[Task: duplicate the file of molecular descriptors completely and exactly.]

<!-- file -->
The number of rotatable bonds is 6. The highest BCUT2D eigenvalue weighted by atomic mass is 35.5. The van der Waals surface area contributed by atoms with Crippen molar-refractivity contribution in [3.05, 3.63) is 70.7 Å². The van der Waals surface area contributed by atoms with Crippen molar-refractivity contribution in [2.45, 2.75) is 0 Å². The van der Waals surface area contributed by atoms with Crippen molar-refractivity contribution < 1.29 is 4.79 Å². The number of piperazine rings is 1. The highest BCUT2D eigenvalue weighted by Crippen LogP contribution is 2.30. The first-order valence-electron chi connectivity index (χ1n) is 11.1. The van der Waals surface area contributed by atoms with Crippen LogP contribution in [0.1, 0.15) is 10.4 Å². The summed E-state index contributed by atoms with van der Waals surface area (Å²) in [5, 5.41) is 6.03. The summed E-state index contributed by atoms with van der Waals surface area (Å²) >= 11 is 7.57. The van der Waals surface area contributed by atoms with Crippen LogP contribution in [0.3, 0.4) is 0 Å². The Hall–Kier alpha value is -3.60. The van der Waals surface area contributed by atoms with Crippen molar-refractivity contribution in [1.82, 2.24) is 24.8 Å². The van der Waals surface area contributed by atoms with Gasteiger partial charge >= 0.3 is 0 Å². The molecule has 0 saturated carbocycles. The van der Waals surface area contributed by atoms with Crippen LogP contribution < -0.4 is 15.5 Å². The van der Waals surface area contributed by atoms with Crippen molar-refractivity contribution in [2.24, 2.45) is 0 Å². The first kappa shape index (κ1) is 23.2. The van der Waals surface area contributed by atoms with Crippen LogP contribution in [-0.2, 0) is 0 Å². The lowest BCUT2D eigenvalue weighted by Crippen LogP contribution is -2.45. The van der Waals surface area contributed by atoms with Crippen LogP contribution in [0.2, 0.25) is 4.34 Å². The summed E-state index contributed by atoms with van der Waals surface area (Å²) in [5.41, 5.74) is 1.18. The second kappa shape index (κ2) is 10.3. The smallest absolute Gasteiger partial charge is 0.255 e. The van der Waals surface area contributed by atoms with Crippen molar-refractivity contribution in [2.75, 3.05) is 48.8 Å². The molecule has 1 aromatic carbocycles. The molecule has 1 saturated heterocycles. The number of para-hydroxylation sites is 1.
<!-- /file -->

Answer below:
The number of rotatable bonds is 6. The highest BCUT2D eigenvalue weighted by atomic mass is 35.5. The van der Waals surface area contributed by atoms with Crippen molar-refractivity contribution in [3.05, 3.63) is 70.7 Å². The van der Waals surface area contributed by atoms with Crippen molar-refractivity contribution in [2.45, 2.75) is 0 Å². The van der Waals surface area contributed by atoms with Crippen molar-refractivity contribution < 1.29 is 4.79 Å². The number of piperazine rings is 1. The highest BCUT2D eigenvalue weighted by Crippen LogP contribution is 2.30. The first-order valence-electron chi connectivity index (χ1n) is 11.1. The van der Waals surface area contributed by atoms with Crippen LogP contribution in [0.1, 0.15) is 10.4 Å². The summed E-state index contributed by atoms with van der Waals surface area (Å²) in [5, 5.41) is 6.03. The summed E-state index contributed by atoms with van der Waals surface area (Å²) >= 11 is 7.57. The van der Waals surface area contributed by atoms with Crippen LogP contribution in [0.3, 0.4) is 0 Å². The Hall–Kier alpha value is -3.60. The van der Waals surface area contributed by atoms with Crippen molar-refractivity contribution in [1.82, 2.24) is 24.8 Å². The van der Waals surface area contributed by atoms with Gasteiger partial charge >= 0.3 is 0 Å². The molecule has 0 saturated carbocycles. The van der Waals surface area contributed by atoms with Crippen LogP contribution < -0.4 is 15.5 Å². The van der Waals surface area contributed by atoms with Crippen molar-refractivity contribution in [2.24, 2.45) is 0 Å². The first kappa shape index (κ1) is 23.2. The van der Waals surface area contributed by atoms with Crippen LogP contribution in [-0.2, 0) is 0 Å². The lowest BCUT2D eigenvalue weighted by Crippen LogP contribution is -2.45. The van der Waals surface area contributed by atoms with Crippen LogP contribution in [0.2, 0.25) is 4.34 Å². The summed E-state index contributed by atoms with van der Waals surface area (Å²) in [5.41, 5.74) is 1.18. The second kappa shape index (κ2) is 10.3. The smallest absolute Gasteiger partial charge is 0.255 e. The van der Waals surface area contributed by atoms with Crippen molar-refractivity contribution in [2.75, 3.05) is 48.8 Å². The molecule has 1 aromatic carbocycles. The molecule has 1 saturated heterocycles. The number of para-hydroxylation sites is 1.